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Georgia Court Allows Wrongful Death Suit Arising from Car Accident to Go Forward

A victim of a car accident may be able to bring a variety of claims against a negligent driver.  But Georgia law – like many states – sets forth certain limitations to recovery depending on the relative responsibility of the parties involved in the accident.  For example, under a Georgia statute, which applies to actions arising in Atlanta and throughout the state, a plaintiff in a “tort” action is not entitled to receive damages if he or she is found to be 50 percent or more responsible for the injury or damages alleged.  This issue and many others relating to car accidents involving negligent driving can be difficult to understand, especially with respect to how it applies to your particular case.  If you have been injured in a car accident it is important to contact an experienced Atlanta injury attorney who understands the local laws and procedures and can help to protect your rights to a recovery.

In a recent case, Reed et al. v. Carolina Casualty Insurance Co. et al., (Ga. Ct. App. 2014), plaintiff brought a wrongful death action on behalf of his son who died in a car crash on Interstate 285.  Plaintiff sought to recover damages for his son’s injuries and death.  According to the facts revealed at trial, at about 2:00 a.m. back in August 2008, Rimantas Labeika improperly parked a tractor-trailer in a prohibited area – the emergency lane on the right side of the highway, just past the entrance ramp. He parked there to rest after driving the maximum number of hours regulated by law.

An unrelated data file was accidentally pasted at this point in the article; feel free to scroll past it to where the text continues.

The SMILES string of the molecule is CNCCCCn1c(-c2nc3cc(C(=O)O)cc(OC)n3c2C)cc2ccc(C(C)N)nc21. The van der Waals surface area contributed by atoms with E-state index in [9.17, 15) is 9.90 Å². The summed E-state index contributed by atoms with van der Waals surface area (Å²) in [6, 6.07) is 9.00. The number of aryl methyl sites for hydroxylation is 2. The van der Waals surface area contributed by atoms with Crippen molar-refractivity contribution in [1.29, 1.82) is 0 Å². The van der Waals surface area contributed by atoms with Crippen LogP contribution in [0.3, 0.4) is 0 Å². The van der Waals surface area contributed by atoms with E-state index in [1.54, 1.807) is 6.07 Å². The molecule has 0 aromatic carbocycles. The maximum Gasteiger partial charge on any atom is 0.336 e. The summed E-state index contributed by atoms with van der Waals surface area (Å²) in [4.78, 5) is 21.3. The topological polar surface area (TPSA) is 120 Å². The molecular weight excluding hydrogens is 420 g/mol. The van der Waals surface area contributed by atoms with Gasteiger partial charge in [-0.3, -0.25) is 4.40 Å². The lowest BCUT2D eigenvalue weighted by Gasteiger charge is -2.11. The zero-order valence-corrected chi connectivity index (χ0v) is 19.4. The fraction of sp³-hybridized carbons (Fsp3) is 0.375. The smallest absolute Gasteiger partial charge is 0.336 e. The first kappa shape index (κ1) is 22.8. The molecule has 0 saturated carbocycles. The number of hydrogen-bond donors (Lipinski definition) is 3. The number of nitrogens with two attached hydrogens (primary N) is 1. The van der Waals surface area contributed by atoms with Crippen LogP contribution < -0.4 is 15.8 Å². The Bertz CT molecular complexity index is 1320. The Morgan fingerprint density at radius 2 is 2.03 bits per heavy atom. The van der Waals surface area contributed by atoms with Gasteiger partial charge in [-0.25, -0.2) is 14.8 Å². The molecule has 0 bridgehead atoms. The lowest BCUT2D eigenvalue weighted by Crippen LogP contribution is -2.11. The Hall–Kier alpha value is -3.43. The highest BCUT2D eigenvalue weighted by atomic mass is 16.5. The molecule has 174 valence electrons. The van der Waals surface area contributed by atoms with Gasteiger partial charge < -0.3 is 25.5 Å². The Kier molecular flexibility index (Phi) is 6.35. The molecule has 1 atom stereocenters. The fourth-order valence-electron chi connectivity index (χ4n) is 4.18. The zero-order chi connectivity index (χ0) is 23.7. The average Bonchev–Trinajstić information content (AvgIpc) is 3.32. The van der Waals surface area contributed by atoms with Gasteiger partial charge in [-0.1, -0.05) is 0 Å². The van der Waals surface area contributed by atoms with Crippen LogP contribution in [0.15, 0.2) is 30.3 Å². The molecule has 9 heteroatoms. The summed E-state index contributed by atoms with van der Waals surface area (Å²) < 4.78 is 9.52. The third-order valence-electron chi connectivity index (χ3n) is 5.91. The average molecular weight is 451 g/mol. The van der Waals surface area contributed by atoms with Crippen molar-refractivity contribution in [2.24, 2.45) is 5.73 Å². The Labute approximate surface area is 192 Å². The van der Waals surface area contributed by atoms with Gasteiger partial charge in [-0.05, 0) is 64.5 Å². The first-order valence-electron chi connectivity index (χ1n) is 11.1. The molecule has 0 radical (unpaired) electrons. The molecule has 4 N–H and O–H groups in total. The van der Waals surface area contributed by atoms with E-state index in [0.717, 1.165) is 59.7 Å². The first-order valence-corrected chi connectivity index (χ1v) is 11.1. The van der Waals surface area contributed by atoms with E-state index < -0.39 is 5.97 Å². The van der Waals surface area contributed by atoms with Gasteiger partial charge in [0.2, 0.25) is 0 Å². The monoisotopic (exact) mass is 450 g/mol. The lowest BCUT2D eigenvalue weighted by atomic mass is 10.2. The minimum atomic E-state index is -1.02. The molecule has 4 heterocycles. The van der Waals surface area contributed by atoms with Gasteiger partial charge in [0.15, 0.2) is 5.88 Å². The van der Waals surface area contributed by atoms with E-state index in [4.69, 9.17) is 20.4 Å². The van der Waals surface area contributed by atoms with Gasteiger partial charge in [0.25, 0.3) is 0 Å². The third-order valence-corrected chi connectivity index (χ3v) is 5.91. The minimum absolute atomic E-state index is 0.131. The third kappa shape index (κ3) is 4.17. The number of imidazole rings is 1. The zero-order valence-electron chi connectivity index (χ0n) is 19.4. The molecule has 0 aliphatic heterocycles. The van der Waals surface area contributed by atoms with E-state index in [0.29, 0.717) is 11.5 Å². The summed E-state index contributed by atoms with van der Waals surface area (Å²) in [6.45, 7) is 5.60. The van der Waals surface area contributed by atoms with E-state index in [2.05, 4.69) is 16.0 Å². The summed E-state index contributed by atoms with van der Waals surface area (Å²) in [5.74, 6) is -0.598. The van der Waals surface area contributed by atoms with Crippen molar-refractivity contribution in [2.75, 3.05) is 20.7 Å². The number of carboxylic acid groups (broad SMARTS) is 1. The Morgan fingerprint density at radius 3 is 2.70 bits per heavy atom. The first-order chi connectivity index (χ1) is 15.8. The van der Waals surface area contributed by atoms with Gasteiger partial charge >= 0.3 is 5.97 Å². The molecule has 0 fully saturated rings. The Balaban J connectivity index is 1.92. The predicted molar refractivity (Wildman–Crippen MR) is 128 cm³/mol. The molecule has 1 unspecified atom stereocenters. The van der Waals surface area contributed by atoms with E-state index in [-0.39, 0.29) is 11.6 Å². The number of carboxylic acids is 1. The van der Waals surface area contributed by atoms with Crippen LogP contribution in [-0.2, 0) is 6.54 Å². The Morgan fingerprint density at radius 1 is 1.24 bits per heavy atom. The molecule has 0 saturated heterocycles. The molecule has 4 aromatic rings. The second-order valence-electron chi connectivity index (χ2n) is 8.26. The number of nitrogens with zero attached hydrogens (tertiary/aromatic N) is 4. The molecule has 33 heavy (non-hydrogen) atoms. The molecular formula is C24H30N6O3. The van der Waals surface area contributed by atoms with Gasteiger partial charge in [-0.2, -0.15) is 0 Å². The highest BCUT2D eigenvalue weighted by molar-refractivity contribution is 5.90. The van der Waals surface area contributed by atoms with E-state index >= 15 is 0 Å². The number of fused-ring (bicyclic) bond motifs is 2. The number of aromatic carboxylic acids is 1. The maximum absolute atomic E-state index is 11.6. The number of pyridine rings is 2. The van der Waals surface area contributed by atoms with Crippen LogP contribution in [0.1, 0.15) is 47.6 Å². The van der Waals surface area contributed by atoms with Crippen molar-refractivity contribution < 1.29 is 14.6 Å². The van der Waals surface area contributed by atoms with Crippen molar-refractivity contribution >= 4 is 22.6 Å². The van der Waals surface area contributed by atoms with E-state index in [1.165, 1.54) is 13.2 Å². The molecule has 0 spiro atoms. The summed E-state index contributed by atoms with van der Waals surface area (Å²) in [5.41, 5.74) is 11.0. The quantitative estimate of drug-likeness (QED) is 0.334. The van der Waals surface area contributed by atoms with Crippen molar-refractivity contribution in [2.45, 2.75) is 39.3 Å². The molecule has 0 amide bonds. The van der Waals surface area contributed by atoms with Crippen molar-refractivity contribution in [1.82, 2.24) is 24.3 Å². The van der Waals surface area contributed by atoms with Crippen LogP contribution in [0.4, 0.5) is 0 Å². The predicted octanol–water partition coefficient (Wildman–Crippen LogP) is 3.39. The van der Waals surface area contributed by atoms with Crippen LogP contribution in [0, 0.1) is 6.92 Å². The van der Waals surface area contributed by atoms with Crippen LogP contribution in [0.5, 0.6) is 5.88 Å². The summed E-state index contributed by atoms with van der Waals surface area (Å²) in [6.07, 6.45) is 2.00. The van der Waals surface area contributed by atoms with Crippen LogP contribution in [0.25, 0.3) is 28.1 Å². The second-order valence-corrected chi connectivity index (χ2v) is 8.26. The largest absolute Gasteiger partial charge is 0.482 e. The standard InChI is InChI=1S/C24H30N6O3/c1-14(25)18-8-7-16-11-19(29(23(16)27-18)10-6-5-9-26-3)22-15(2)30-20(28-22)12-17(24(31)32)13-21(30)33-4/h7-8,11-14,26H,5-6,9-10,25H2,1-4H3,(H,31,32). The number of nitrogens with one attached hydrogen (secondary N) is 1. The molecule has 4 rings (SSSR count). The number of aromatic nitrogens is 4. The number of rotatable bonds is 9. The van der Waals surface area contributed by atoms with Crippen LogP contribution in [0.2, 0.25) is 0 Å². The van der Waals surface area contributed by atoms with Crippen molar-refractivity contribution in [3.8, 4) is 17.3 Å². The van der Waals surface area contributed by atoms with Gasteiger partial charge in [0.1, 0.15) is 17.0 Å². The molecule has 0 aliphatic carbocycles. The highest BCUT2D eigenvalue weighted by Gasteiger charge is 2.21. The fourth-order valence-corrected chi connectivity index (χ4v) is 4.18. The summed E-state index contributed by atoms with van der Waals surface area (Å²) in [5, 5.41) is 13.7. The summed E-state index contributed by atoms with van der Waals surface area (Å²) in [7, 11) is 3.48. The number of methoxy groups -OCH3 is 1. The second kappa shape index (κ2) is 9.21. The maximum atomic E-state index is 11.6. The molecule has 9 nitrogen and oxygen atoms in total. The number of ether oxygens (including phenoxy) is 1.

About an hour later, Thomas Reed, II, was approaching the intersection of Interstate 285 in rainy conditions.  He had been drinking and had a blood alcohol level of .095.  As he entered the Interstate, taking the curve too fast for the weather conditions and his rate of speed, he lost control of the car. He struck the guardrail and ultimately crashed into the rear of tractor-trailer parked at the side of the road.  The impact caused the gas tank to rupture, resulting in a fire. The driver’s cause of death was blunt force trauma and thermal injuries.

Defendant moved for summary judgment, arguing that the decedent was at least 50 percent at fault for his own death.  The trial court agreed and granted summary judgment.  Plaintiff appealed, arguing that the trial court erred by concluding as a matter of law or undisputed fact that the driver was 50 percent or more responsible for his own death.  The court of appeals reviewed Georgia tort law regarding recovery of damages in a tort action.  A plaintiff is required to prove that defendant’s negligence was both the “cause in fact” and the “proximate cause” of the injury in question.  Here, the court found that there was an issue of fact as to whether the decedent would have died if the tractor-trailer had not been parked illegally in the emergency lane.

The court also concluded that there were, “at a minimum,” questions of material fact as to each party’s negligence in connection with the crash and the degree to which each party was at fault for the decedent’s injuries and death.  For these reasons, the court concluded that are issues of fact that must be resolved by a jury.

Car accidents can cause serious injuries and even death.  If you have been injured in a car accident due to another’s negligence, you may be entitled to a recovery for your suffering and losses.  Stephen M. Ozcomert has over 20 years of experience handling personal injury cases, representing individuals who have been injured as a result of another’s negligent driving in Atlanta and throughout Georgia. Call us today at (404)-370-1000 to schedule your free initial consultation, or you can reach us through our website.

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